The Butler: Curator of treasured Youngstown museum talks history, 100 year anniversary

The Butler: Curator of treasured Youngstown museum talks history, 100 year anniversary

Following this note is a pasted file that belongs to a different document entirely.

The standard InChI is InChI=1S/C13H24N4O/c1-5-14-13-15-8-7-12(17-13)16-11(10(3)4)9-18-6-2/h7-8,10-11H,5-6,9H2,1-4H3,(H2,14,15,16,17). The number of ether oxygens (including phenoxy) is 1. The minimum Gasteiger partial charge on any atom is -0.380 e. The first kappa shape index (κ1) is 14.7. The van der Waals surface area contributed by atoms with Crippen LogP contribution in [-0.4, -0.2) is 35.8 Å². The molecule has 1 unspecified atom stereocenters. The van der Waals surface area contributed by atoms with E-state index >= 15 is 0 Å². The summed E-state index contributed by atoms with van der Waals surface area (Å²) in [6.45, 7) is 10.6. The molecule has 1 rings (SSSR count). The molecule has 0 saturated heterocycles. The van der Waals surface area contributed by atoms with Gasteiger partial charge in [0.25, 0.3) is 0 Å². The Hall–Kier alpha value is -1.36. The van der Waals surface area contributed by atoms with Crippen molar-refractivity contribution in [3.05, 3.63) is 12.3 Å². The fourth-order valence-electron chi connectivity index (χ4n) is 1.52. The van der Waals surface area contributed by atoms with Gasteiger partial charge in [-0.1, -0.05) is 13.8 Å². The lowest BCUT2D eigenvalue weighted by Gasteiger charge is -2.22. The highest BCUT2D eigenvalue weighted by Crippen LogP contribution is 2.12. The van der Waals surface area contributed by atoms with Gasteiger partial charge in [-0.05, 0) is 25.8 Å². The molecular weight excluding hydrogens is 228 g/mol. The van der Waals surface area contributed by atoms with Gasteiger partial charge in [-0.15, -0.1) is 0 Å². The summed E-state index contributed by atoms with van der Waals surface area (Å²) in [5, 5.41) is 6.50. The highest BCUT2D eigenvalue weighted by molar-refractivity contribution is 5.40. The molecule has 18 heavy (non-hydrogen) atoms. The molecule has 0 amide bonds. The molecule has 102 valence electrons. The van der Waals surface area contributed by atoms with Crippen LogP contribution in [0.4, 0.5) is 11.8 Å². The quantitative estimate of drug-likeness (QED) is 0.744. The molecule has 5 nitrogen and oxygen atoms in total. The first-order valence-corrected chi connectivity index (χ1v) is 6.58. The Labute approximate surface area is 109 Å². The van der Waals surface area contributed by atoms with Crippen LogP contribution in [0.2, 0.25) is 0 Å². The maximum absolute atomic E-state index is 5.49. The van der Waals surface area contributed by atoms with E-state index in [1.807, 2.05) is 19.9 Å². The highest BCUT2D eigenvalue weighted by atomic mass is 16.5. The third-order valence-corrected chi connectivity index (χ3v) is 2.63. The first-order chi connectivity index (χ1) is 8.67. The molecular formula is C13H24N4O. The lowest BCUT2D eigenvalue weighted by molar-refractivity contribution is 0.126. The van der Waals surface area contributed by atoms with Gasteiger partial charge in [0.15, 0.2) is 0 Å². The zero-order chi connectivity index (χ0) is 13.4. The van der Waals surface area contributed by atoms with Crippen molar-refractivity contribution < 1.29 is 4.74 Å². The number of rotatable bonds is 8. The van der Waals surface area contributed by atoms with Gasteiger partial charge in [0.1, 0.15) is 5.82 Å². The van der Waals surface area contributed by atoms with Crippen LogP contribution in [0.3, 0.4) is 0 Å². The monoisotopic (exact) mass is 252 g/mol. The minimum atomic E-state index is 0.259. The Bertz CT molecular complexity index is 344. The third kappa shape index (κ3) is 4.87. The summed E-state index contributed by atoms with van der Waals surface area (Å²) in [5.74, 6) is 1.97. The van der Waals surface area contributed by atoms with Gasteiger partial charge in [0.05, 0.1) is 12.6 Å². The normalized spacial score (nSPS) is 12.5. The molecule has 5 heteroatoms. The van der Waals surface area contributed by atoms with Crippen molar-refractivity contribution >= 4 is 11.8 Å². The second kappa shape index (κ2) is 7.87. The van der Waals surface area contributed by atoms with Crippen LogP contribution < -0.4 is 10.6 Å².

By 1919 — Youngstown had solidified itself as one of the world’s leading producers of steel — and one of the men who made a fortune — decided to spend some of his money on America’s first museum dedicated solely to American Art. What we now know as The Butler Institute of American Art — this year turns 100. Tonight we go inside the Butler — and look at it through the eyes of the man who has been the face the Butler for nearly four decades. An Indian statue greets visitors outside the Butler Institute of American Art on Youngstown’s Wick Avenue — while inside it’s a portrait of Joseph G. Butler — who’s idea it was to build it. “HE WAS ONE OF THE FIRST SERIOUS COLLECTORS OF AMERICAN ART. WHILE HIS CONTEMPORARIES WERE GOING TO EUROPE AND BUYING RENOIR’S AND MONET’S, HE HAS BUYING SARGENT AND CHASE AND WINSLOW HOMER.” Lou Zona has run the Butler for 38 years. He has story upon story — like when he found pieces of Poppies in Flanders Field on the floor — and how it took a year to repair it. Winslow Homer’s Snap The Whip is the Butler’s most famous — and most valuable painting. Joseph Butler played the game with future President William McKinley as kids. “SO WHEN MR. BUTLER CREATED THE BUTLER INSTITUTE HE SAID TO A FRIEND THERE’S ONLY ONE PAINTING MISSING. I HAVE TO HAVE SNAP THE WHIP BY WINSLOW HOMER.” Ask Lou Zona to pick his favorites — and he names Norman Rockwell’s “Lincoln the Railsplitter,” “Did You Speak To Me” by William Merritt Chase, and Fitz Henry Lane’s “Ship Starlight.” When it comes to the Butler’s position in the art world — Zona doesn’t mince words. “ANY MUSEUM DOING AN EXHIBIT OF AMERICAN ART, ANYWHERE IN THE WORLD, IS GOING TO CALL THE BUTLER.’ Zona’s a big baseball fan — and a favorite baseball piece at the Butler is Clyde Singer’s painting of the Youngstown Gremlins at the old Idora Park field. Another Youngstown painting is Alfred Leslie’s Americans Youngstown. One of the men in the middle — that’s a young Lou Zona. “THE NATURE OF ART IS VERY DIFFERENT FROM WHEN MR. BUTLER WAS PUTTING HIS COLLECTION TOGETHER.” Lou Zona is 75 — and has played a major part in the development of the Butler’s first 100 years. He’s confident there will be a second hundred. “ONE CAN ONLY IMAGINE WHAT LIES AHEAD IN THE WAY OF PRESENTATION OF WHAT IS CURRENT IN AMERICAN ART. BUT LET’S HOPE IT’LL BEND WITH THE TIMES.” As part of the Butler’s 100th anniversary celebration — the Youngstown Symphony will be holding a concert tomorrow evening at the Butler — called Impressions of the Butler. It starts at 8pm. Tickets are 20 dollars — and there are about 40 tickets left. [B9]TEASE2

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